- The carnivorous diet of red wolves consists primarily of rodents, rabbits, raccoons and deer, and they have an average lifespan of 10 to 12 years.
- A female red wolf has approximately five to seven pups at a time, in dens in hollow trees, on river banks or in those that have been made by other animals but deserted.
- By 1980, red wolves had become extinct in the wild as a result of coyote cross-breeding and hunting by humans, as well as possible habitat destruction.
- Red wolves live in packs that can consist of two to ten wolves, and they are most often closely related to each other.
- In 2015, red wolves were listed as critically endangered, due to captive breeding programs that allowed them to be reintroduced into the wild from 1987 in North Carolina, and as such, they are a protected species.
Any person could attribute a kangaroo to Australia.
- Kangaroos are marsupials that are very symbolic of Australia, their native home, and the animal even features in the country’s coat-of-arms.
- Macropodidae is the family of kangaroos, while the scientific name of the animal is Macropus, however, the smaller animals in the genus are called ‘wallabies’, and some are known as ‘wallaroos’.
- There are four species in the Macropus genus called ‘kangaroos’ – the ‘Red’ (Macropus rufus); ‘Western Grey’ (Macropus fuliginosus); ‘Eastern Grey’ (Macropus giganteus); and the lesser known ‘Antilopine’ (Macropus antilopinus) which is sometimes called a ‘wallaby’ or a ‘wallaroo’; while the ‘tree kangaroo’ belongs to a different genus.
- The diet of kangaroos consists of a variety of vegetation including grasses, flowers, fungi, seeds and shrubs, which is often chewed multiple times as cud; and they have fur that ranges from brown, tan, red or grey in colour, which varies according to the species, and the common names of the various species is generally indicative of the colour of their fur.
- Kangaroos range in height from 0.8 to 2.1 metres (2.6 to 6.9 feet) in height and have a weight that ranges from 18 to 90 kilograms (40 to 200 pounds), while those in the ‘red’ (rufus) species are the largest extant marsupials.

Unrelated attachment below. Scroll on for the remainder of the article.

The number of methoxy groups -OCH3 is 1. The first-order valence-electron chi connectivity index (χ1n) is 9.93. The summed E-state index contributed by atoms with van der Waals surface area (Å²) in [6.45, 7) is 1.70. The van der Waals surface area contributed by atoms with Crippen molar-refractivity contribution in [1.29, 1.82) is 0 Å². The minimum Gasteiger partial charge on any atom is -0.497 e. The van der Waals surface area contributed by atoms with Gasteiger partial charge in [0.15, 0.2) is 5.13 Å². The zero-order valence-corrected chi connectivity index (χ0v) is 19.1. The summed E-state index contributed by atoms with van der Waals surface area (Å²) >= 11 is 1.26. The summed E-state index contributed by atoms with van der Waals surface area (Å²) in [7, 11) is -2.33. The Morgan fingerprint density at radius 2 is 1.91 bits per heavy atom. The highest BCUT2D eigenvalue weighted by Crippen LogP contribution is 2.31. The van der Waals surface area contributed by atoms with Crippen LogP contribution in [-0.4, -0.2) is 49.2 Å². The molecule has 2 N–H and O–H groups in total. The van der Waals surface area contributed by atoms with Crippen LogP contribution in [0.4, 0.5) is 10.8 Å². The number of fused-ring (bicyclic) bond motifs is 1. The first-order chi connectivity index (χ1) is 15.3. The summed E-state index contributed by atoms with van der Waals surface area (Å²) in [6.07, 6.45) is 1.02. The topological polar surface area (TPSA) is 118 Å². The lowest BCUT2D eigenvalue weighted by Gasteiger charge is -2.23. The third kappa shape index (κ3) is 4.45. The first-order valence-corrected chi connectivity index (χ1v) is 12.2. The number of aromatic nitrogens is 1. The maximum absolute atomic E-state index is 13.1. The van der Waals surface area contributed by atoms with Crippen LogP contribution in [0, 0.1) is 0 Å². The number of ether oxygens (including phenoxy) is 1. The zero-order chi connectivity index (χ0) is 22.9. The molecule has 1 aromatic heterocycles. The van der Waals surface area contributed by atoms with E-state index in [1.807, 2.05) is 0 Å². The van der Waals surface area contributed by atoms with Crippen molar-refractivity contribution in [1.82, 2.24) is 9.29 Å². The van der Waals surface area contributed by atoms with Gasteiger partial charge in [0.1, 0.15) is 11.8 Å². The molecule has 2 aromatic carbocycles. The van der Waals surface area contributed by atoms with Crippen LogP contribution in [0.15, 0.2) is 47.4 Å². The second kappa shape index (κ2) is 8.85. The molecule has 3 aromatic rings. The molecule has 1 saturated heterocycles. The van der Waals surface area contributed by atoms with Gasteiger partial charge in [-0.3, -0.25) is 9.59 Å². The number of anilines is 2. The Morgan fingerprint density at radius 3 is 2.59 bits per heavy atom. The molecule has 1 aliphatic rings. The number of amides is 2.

- Kangaroos are notable for having feet and a tail of significantly large size, which are useful for keeping the animal stable, especially when they move, and they can jump distances that can reach 8 metres (24 feet) in length and 2 metres (6.6 feet) in height, and can move at speeds up to 60 kilometres per hour (37 miles per hour).
- Kangaroos may fight for dominance or simply for entertainment, fighting somewhat like a boxer or kicking with their potentially dangerous feet, and they will use these movements as defence against predators like dingoes.
- The young of a kangaroo, known as a ‘joey’, spends around two thirds of a year in the pouch of its mother, where it grows as a neonate, poking its head out after about six months.
- Kangaroos are mostly nocturnal and as a result, are particularly susceptible to being startled by vehicle noises and headlights, and they often jump in front of vehicles in confusion, which can be fatal for the animal and sometimes the occupants of the vehicle.
- The meat of kangaroos has traditionally been eaten by indigenous Australians, and it is becoming quite popular among others, especially for its high protein and low fat properties.